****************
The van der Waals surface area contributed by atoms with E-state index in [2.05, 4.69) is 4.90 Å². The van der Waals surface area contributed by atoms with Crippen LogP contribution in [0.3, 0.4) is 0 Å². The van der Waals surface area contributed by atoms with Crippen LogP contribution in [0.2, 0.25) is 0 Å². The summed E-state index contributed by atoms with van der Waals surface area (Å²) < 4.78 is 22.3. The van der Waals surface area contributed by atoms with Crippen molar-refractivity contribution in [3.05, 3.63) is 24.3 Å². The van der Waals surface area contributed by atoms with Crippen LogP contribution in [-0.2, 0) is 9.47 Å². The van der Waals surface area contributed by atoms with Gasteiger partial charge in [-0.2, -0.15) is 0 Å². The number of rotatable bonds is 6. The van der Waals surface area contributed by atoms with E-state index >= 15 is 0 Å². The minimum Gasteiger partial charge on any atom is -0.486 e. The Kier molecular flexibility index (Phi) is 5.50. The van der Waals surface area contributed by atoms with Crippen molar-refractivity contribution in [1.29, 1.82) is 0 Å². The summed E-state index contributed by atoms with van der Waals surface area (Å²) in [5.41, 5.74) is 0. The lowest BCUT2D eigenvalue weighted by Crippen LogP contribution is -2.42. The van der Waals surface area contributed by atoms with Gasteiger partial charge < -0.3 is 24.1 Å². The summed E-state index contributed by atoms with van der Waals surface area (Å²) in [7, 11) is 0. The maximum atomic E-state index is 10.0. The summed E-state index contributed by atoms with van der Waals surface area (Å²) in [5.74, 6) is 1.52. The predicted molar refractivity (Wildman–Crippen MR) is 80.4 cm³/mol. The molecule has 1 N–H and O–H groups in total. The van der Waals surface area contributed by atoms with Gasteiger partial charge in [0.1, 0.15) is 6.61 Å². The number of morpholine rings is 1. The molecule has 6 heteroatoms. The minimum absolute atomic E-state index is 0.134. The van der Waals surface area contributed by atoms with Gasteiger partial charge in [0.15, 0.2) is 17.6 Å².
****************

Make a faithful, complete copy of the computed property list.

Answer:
The van der Waals surface area contributed by atoms with E-state index in [2.05, 4.69) is 4.90 Å². The van der Waals surface area contributed by atoms with Crippen LogP contribution in [0.3, 0.4) is 0 Å². The van der Waals surface area contributed by atoms with Crippen LogP contribution in [0.2, 0.25) is 0 Å². The summed E-state index contributed by atoms with van der Waals surface area (Å²) < 4.78 is 22.3. The van der Waals surface area contributed by atoms with Crippen molar-refractivity contribution in [3.05, 3.63) is 24.3 Å². The van der Waals surface area contributed by atoms with Crippen LogP contribution in [-0.2, 0) is 9.47 Å². The van der Waals surface area contributed by atoms with Gasteiger partial charge in [-0.2, -0.15) is 0 Å². The number of rotatable bonds is 6. The van der Waals surface area contributed by atoms with E-state index >= 15 is 0 Å². The minimum Gasteiger partial charge on any atom is -0.486 e. The Kier molecular flexibility index (Phi) is 5.50. The van der Waals surface area contributed by atoms with Crippen molar-refractivity contribution in [1.29, 1.82) is 0 Å². The summed E-state index contributed by atoms with van der Waals surface area (Å²) in [5.41, 5.74) is 0. The lowest BCUT2D eigenvalue weighted by Crippen LogP contribution is -2.42. The van der Waals surface area contributed by atoms with Gasteiger partial charge < -0.3 is 24.1 Å². The summed E-state index contributed by atoms with van der Waals surface area (Å²) in [7, 11) is 0. The maximum atomic E-state index is 10.0. The summed E-state index contributed by atoms with van der Waals surface area (Å²) in [5.74, 6) is 1.52. The predicted molar refractivity (Wildman–Crippen MR) is 80.4 cm³/mol. The molecule has 1 N–H and O–H groups in total. The van der Waals surface area contributed by atoms with Gasteiger partial charge in [0.1, 0.15) is 6.61 Å². The number of morpholine rings is 1. The molecule has 6 heteroatoms. The minimum absolute atomic E-state index is 0.134. The van der Waals surface area contributed by atoms with Gasteiger partial charge in [0.15, 0.2) is 17.6 Å².